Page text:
District boxing legend Mark Johnson lost his son this month due to the virus.
It is not the bug that destroyed all of our lives and consumed every minute of almost every newscast and almost every byte of every computer screen and almost every inch of every newspaper.
The disease that claimed the life of Markiese Johnson, 24, has no special name – neither coronavirus nor COVID-19. And while we expect life to return to normal soon for most of us, with vaccines and treatments for the new super-flu, there is no miracle cure for the armed violence pandemic that kills 15,000 Americans a year and disproportionately affects young blacks like Markiese.
Study after study shows that young black men in the United States are twice as likely to be killed by weapons as white men.
In southeastern DC, where Markiese died, it is a scary way of life.
Markiese was shot and killed on Monday night, March 9, in block 2200 of Savannah Terrace, police said. He suffered multiple gunshot wounds and was pronounced dead at a local hospital. The police are investigating the case as a homicide and are offering a $ 25,000 reward for information leading to arrest and sentencing.
"I found out with a call from my ex-wife, his mother," said the oldest Johnson, 47, a district native and former flyweight and junior world champion.
“She said that someone called her and said that we need to hurry there because Markiese was shot. We got there and they took him to the hospital. Detectives talked to me, asking us about him. They took him to the hospital. He still had a life, but they didn't know what the ride to the hospital would do to him.
"I really don't know what happened," said the retired boxer known as "Very Sharp" at his peak.
Like many parents, Johnson envisioned something more for his son when Markiese was born 24 years ago.
"When they grow up, they are adults and life takes people through different paths," he said.
The father knows the paths that life can take.
Johnson was a celebrated world champion who did some wrong things and ended up spending a year in federal prison near the end of his career for parole violation and other charges. But the candidate for the International Boxing Hall of Fame has since tried to follow the right path and help the city's children find their way.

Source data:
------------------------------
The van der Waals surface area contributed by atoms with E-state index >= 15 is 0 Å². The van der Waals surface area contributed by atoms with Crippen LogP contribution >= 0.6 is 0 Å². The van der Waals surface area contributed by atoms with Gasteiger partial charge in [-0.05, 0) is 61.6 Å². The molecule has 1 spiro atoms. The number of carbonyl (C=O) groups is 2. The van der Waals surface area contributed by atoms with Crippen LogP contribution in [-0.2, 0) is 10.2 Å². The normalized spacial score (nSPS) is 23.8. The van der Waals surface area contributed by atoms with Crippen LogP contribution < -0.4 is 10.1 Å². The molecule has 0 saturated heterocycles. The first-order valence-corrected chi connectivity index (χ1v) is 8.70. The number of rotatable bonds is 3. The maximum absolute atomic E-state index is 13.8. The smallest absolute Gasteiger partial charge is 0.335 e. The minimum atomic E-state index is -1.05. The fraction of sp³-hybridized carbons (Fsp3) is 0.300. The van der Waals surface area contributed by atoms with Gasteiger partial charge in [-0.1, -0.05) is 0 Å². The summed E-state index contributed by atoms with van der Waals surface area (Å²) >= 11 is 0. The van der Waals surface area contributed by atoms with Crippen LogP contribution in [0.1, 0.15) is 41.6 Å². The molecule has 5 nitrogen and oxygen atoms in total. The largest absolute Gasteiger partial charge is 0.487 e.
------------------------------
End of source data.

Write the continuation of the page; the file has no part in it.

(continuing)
Often for black youth in the district, the path is pain and hopelessness.
Johnson's son was more likely than most to avoid these pitfalls.
Markiese's father was an announced champion champion, a left-hander with a 44-5-1 record and 28 knockouts, considered one of the best fighters in history in the flyweight classes. He made his name by leaving the district and fighting some of the best Latin fighters who dominated those weights in Los Angeles at The Forum.
He returned to the district as a champion and fought several times before hometown crowds at the D.C. Armory and then MCI Center, including winning the vacant International Boxing Federation Junior World Championship in 1999.
As he struggled to get to the top of his sport, Markiese was at his side.
"He went to all my fights," said Johnson. “When I fought on the forum, he was there as a child. … He loved the fights.
Markiese wanted to be like his father.
"He was a small man like me, but he had one of the biggest hearts," said Johnson. “He played football at Pop Warner and school football (Potomac High School) and was always the smallest kid on the field. He was a good athlete. He played all sports.
He went to Allegany College in Cumberland, Maryland, "but he was homesick and wanted to go back," said Johnson.
Markiese tried to follow his father's steps in boxing.
"He loved boxing," said Johnson. “I told myself that I would never leave my children in the box, but he wanted to do it. He started doing it alone, coming to the gym working with me. But he never had a fight. He was more of a gym rat.
Johnson works with young children in the Department of Recreation District. He has a gym at the Ferebee Hope Recreation Center, in wing 8 of the southeast.
Markiese helped, said Johnson.
Last week, Johnson chatted with some of the youth at his gym on a candlelight vigil for his son about the contagious and dangerous life that each one should go through.
"One of the things I said to children and young adults during the vigil is that he was shot in the southeast, where more shots are fired," he said.
“There is no trauma center there, which makes no sense. If there was a trauma center there, maybe he was still alive and so were others. I told people that this is why you voted for the mayor. That's what you have board members for. The southeast needs a trauma center.
That would be treating those affected by the violence virus, a way of life for young blacks in the city – even when things are back to normal.
Listen to Thom Loverro at 106.7 The Fan on Wednesday afternoons and Saturday mornings and on Kevin Sheehan's podcast on Tuesdays and Thursdays.